HomeHealthCan you still get heart disease if you are fit?

Can you still get heart disease if you are fit?

We’re often told that regular exercise is great for our health – particularly preventing major diseases such as cardiovascular disease (CVD). But does that mean if you’re fit and active, you don’t need to worry about getting heart disease?

Bottom line: while exercise is certainly helpful, nobody is off the hook completely, says Dr Sundip Patel, consultant cardiologist at London Bridge Hospital.

“The simple answer to the question is – and I’m afraid I’ve been seeing it more in recent years – heart disease is no longer a disease of the middle-aged, unfit and overweight, it is now a disease of the young, fit and healthy too, so we must keep a very open mind,” says Dr Patel.

There aren’t always obvious warning signs
Dr Patel says it’s not all that uncommon to see patients in their 30s and 40s who, to all intents and purposes, are fit and active with healthy lifestyles – and “their only vice was family history”.

Read: Coronary heart disease is the biggest killer of women worldwide

These seemingly healthy patients may present with “silent heart disease” (meaning there weren’t obvious symptoms, or symptoms were very minor and easily missed) or heart attacks that strike seemingly with little warning. Plus, some people only find out they have high cholesterol or high blood pressure, for example, during a routine test – and these are major factors in developing future problems such as stroke and heart attack.

Family history is key
One in six Australians self-report as living with CVD, accounting for more than four million Australians or 16.6 per cent of the population.

The prevalence of CVD has been decreasing over time (declining approximately 80 per cent since the 1980s), due to research into risk factors, medications and interventions. Regardless, it’s still one of the most prevalent diseases in Australia.

There are lots of factors involved and genetics and lifestyle factors are both important – but Dr Patel says being aware of your family history is vital. This means you can get things checked out as a matter of routine or ‘just in case’, rather than waiting for problems to present.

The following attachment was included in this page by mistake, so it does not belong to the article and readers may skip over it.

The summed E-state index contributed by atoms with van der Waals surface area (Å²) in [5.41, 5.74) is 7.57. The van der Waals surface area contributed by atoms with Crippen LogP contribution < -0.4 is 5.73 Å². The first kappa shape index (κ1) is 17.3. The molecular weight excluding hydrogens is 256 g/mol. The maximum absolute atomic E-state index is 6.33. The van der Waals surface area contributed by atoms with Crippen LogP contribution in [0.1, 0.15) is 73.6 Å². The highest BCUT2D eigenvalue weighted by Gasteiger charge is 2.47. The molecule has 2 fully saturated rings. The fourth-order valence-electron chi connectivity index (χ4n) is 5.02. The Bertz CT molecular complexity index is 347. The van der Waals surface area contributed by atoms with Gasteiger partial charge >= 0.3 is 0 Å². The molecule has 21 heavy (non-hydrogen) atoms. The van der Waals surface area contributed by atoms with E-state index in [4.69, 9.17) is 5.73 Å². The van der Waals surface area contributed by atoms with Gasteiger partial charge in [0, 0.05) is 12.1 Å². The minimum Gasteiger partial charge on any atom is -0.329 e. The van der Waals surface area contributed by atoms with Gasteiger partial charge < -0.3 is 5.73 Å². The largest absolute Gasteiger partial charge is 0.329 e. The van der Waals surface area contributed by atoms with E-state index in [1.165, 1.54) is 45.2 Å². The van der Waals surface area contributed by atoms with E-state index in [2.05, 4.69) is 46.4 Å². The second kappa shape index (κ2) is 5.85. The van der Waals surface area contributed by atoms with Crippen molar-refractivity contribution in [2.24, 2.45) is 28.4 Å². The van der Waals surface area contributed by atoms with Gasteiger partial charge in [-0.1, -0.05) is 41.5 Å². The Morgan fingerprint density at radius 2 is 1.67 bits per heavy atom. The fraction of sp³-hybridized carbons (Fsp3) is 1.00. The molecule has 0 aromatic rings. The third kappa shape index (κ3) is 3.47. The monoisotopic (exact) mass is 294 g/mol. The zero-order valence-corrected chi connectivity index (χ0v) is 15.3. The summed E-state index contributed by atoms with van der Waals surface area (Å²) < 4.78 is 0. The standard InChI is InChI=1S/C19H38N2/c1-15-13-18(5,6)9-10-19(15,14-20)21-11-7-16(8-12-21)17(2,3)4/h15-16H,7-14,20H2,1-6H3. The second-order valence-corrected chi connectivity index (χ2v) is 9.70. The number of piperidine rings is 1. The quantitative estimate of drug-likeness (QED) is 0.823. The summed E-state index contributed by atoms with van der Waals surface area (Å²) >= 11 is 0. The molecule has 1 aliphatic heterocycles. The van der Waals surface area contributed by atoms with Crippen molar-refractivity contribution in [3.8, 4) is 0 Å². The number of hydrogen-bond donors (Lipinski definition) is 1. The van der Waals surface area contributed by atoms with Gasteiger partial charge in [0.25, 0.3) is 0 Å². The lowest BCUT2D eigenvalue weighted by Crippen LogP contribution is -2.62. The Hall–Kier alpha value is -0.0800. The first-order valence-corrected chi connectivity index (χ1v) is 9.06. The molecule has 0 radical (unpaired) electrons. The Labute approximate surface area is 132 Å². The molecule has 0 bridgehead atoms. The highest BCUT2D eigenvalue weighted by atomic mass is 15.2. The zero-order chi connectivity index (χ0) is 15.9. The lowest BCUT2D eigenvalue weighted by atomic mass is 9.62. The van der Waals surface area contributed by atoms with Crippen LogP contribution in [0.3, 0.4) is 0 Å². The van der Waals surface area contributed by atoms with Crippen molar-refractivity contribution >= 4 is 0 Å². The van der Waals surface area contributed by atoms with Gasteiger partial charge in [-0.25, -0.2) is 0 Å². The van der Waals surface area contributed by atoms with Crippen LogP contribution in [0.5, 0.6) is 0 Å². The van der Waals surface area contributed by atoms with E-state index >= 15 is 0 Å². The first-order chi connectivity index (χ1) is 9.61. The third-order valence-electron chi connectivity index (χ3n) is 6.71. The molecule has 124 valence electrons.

“Obviously, if you have symptoms – classic symptoms being discomfort, tightness and heaviness of the chest, breathlessness, fluttering and palpitations, having a funny turn and feeling as if you’re faint and lightheaded – all that would trigger a cardiac review,” he says. “But otherwise, is there a family history? It’s the family history that can tell us a lot about whether there will be an adverse outcome.”

Spotting things like high blood pressure and cholesterol early means steps can be taken to treat and manage them. Problems within the heart and blood vessels may be picked up and treated early sometimes too, preventing things getting worse.

Read: Follow these 13 rules for a healthy heart

Is it still worth doing exercise then?
“Absolutely yes,” says Dr Patel. This isn’t about saying there is no point bothering with being fit and keeping up a healthy lifestyle – there is very clear and strong evidence that it’s worthwhile. It’s just about remembering it’s only part of the picture.

Being fit doesn’t offset other major risk factors
Can getting plenty of exercise offset other environmental and lifestyle risk factors, such as smoking, a poor diet and air pollution? “The brutal answer is no, you can’t offset one against the other,” says Dr Patel. “Undoubtedly exercise does show benefits for heart health, but interestingly it does not have a major impact on cholesterol. But it will help your blood sugar and the risk of diabetes. Exercise will help your lung function and your heart rate.”

And no, regular workouts won’t undo the damage of smoking: “We know that smoking is one of the most potent contributors to heart disease,” notes Dr Patel.

Read: WHO guidelines on physical activity

‘Looking’ fit and healthy doesn’t mean you are
Weight often crops up in discussions around disease risk and heart health. It can be a useful indicator and obesity is generally associated with increased disease risk. But Dr Patel stresses that when it comes to cardiovascular disease, the outside doesn’t always match the inside: “A healthy diet is important, but not all overweight people have heart disease and high cholesterol and health problems, and not all of those who seem slim and fit on the surface have healthy hearts and circulation.”

Do you consider yourself fit? How much exercise do you get in a typical week? Share your thoughts in the comments section below.

– With PA

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